There have been reports of new quarantine measures for travellers returning to the UK from Spain, and also as to whether Spain is entering a second wave of COVID-19 infections.
Prof Jose Vazquez-Boland, Chair of Infectious Diseases, Edinburgh Medical School (Biomedical Sciences), University of Edinburgh, said:
“Restriction to people’s movements, and specifically on travel to high-incidence areas, is a priori a sensible measure. But such decisions must be carefully balanced and based on solid factual evidence given their very significant implications.
“Spain has been singled out due to the recent increase in reported cases —8,207 in the last week vs 5,292 the previous one— without taking into account that these are mostly due to localised spikes in the North-eastern part of the country (particularly Catalonia) and mainly involve positive PCRs of asymptomatic people.
“However, as yet the number of covid-19 deaths has not dramatically increased in Spain, with 10 reported in each of the last two weeks and a total of 228 since May 10th.
“In comparison, covid-19 deaths for England and Wales in the two last weeks from which data are available have been 532 and 366 for a total of 3,869 and 3,693 cases (positive tests), respectively. On Sunday 26th alone reports indicate there have been 14 deaths and 747 confirmed cases in the UK.
“The strikingly different ratios of covid-19 confirmed cases vs deaths between Spain and the UK call for a more careful consideration of the epidemiological data. For a meaningful analysis, the incidence data must be normalized by the number of tests performed.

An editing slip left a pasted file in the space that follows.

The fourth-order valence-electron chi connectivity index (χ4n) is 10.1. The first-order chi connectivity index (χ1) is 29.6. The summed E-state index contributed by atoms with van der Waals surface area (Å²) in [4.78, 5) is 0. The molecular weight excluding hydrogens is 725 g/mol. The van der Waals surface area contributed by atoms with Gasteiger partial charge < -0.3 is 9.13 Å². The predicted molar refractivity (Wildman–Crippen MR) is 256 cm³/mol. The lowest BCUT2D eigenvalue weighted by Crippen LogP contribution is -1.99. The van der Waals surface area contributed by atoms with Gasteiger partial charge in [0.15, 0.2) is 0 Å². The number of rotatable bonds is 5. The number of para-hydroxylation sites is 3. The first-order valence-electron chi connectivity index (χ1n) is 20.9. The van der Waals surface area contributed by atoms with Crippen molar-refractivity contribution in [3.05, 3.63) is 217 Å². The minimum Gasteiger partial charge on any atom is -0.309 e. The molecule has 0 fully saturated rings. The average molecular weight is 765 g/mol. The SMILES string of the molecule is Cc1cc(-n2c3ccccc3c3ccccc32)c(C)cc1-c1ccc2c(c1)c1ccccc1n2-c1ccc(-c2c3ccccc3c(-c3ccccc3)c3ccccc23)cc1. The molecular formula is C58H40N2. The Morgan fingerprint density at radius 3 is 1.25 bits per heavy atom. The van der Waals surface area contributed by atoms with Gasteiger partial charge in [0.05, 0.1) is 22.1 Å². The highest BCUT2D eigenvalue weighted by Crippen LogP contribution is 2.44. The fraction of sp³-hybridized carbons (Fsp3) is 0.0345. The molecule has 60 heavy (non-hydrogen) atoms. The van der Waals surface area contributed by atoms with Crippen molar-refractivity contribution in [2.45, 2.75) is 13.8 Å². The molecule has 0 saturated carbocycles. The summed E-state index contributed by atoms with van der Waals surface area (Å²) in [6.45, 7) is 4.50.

“The quarantine imposed on Spain, with an important impact for UK holidaymakers and the holiday travel industry, may be the ironic consequence of Spain’s ramped up efforts in covid-19 testing and carrier tracing.”
Prof Paul Hunter, Professor in Medicine, University of East Anglia (UEA), said:
“The re-imposition of quarantine for visitors returning from Spain was almost inevitable. From a low of only 280 cases per day (averaged over 7 days) in early June, the number of cases reported from Spain has increased, gradually at first but much more rapidly over the last two weeks to 1,738 on 21st July. This is equivalent to 37 new cases per 1 million population each day. By contrast the UK is reporting only about 10 per 1 million population each day.
“We are indeed entering uncertain times at present with reported case numbers increasing in several European countries, including in the UK. Whether these resurgences are called second waves or spikes or continuation of the first waves is just semantics with little relevance to the control of the pandemic. A spike would tend to be a duration short peak as would be seen after a superspreading event.
“Against this background we cannot exclude having to re-impose quarantine on people returning from other counties or them imposing quarantine requirements on people coming from the UK. As we have seen this week-end, there is unlikely to be much notice of the intention to impose quarantine requirements when they do happen. For an infection that can potentially double the number of cases every few days delays can lead to substantially larger outbreaks. Governments have to react as soon as the data show an increase is real and looks like being sustained.”
Prof Rowland Kao, Professor of Veterinary Epidemiology and Data Science, University of Edinburgh, said: